Stronger dollar hurts imports
Exports are a key contributor to the economic health of the U.S. beef industry. They allow the industry to maximize the value of certain cuts and by-products that have a much lower value at home. And they provide a counter-balance to the domestic market. The result is that exports boost cattle prices.
2011 was a banner year for exports, with new record highs in volume and value. Exports of beef cuts and variety meats added a record $206.37 to the value of every fed steer and heifer last year. That’s one reason why fed cattle prices achieved new record highs. The five-market fed steer price averaged $114.51 per cwt, up from $96.15 in 2010. Based on the net farm value of retail beef cuts, the farmer’s share of retail value for 2011 was 49.9 percent, versus 46.4 percent in 2010 and 42.5 percent in 2009.
What happens to exports this year will continue to determine how high fed cattle prices go. Right now, the outlook is uncertain. The weakness of the U.S. dollar against other currencies boosted the competitiveness of U.S. exports. But the dollar has now strengthened, primarily because of Europe’s sovereign debt crisis and fears of a fall-out from Greece’s possible exit from the euro zone. This and continued record high wholesale beef prices are making it more difficult for foreign buyers to purchase the quantity of U.S. beef they bought this time last year. Export values were up 4 percent in the first quarter versus the first quarter of 2011. But volumes were down 10 percent. This left more beef than expected on the domestic market, which struggled to clear all that was produced.
Evidence of this was seen in USDA’s latest report on the amount of meat and poultry in cold storage. Beef supplies in storage on April 30 totaled 517.5 million pounds, up 16.8 percent from a year earlier and the largest amount of beef in storage since November 2006. Boneless beef comprised 86 percent of all the beef in storage. It was up 16.4 percent on last year and showed that packers were forced to store a large amount of fatty trim from grain-fed steers and heifers as a result of the media furor over lean finely textured beef. But the amount of boneless cuts increased 19.2 percent year-on-year.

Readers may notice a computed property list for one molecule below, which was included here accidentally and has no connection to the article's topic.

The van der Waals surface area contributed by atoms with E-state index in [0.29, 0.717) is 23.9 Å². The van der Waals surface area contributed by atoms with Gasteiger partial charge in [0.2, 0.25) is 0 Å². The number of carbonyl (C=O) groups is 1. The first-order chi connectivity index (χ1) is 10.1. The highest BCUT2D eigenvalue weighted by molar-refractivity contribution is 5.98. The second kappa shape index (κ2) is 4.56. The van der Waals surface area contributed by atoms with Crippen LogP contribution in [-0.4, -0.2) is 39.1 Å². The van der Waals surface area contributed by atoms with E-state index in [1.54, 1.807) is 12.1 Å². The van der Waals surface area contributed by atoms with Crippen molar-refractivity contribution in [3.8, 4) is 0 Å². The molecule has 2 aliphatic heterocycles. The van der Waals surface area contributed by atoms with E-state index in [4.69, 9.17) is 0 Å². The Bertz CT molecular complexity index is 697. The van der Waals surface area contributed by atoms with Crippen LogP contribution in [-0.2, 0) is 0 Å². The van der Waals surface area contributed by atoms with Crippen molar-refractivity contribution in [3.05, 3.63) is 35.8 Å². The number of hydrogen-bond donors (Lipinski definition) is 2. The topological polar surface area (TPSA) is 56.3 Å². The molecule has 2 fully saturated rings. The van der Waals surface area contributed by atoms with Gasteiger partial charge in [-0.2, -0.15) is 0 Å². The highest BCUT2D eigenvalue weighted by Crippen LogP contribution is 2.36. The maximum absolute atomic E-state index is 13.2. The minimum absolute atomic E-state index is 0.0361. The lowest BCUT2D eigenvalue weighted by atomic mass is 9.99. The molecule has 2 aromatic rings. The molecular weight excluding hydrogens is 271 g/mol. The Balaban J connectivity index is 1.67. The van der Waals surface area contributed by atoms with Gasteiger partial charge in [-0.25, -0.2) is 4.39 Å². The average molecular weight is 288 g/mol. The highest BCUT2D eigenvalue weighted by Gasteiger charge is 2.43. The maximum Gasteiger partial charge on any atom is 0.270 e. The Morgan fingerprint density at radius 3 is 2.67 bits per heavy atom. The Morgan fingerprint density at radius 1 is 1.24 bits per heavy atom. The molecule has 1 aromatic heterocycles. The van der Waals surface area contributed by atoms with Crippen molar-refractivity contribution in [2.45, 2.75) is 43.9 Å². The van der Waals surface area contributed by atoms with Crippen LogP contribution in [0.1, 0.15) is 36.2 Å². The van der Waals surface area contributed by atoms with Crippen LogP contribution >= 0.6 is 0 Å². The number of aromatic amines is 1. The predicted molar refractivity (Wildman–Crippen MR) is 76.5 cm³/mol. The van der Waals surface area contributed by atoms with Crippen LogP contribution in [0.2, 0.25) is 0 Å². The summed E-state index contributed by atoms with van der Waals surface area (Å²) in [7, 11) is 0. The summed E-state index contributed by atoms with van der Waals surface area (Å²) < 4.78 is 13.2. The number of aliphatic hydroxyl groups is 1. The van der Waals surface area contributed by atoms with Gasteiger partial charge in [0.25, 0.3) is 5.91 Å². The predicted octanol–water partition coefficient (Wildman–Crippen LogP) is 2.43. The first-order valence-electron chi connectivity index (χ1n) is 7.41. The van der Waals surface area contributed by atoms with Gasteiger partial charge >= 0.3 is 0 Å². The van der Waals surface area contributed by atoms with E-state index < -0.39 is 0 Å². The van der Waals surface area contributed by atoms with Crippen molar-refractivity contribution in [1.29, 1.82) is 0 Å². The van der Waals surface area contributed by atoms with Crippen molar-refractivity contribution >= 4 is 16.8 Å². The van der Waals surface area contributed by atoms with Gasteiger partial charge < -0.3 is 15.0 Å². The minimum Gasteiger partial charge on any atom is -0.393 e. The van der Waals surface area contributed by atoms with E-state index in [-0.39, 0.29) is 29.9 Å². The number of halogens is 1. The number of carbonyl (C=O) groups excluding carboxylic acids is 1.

U.S. beef export volumes might continue to run well below last year for the remainder of 2012 if wholesale prices remain high and the dollar remains strong. USDA at the start of the year forecast that U.S. beef export volumes in 2012 would be flat with 2011. Its latest forecast is for exports to be down 4.1 percent. Exports in 2013 are expected to be 1 percent below forecast 2012 levels, at 2.65 billion pounds, says USDA.
The greatest impediment to increased exports remains Japan’s under-21-month cattle age limit on U.S. beef. Japan has agreed to consider lifting this limit to under 30 months. But little progress appears to have occurred to date and a new limit might not take effect this year. Exports of U.S. beef cuts to Japan in 2011 increased to 156,000 metric tons (mt). But this was still their lowest level since 1988.
Rival Australia lost some market share to U.S. beef in Japan, largely because of the currency exchange rates. The Australian dollar was at a premium to the U.S. dollar for nearly two years until a month ago. But its exports to Japan remain well above those of the U.S. and have remained strong. It exported 279,000 mt of beef to Japan in 2003. But after the U.S.’ first BSE case halted all U.S. exports to Japan, Australia’s tonnage increased to more than 405,000 mt in 2005 and 2006. It exported 342,000 mt to Japan in 2011, 36 percent of its total exports.
The stronger U.S. dollar will also boost Australian beef imports into the U.S. this year. They were up 91 percent in the first quarter from a year earlier. Improved pasture conditions in Australia have boosted carcass weights and production, says USDA. Strong U.S. demand for processing beef, amid tightening U.S. production, is expected to support higher imports, it says.
This demand is reflected in the price of lean manufacturing beef (90CL). The price the week before last averaged a record $230 per cwt.
The bottom line is that the U.S. will see much larger imports this year, notably from Australia. U.S. beef production is expected to decline more in the second half of the year, versus last year, than in the first half, which will further limit exports. So the U.S. will likely revert to being a net importer of beef in 2012 for the first time in three years. — Steve Kay
(Steve Kay is Editor/Publisher of Cattle Buyers Weekly, an industry newsletter published at P.O. Box 2533, Petaluma, CA, 94953; 707/765- 1725. Kay’s Korner appears exclusively in WLJ.)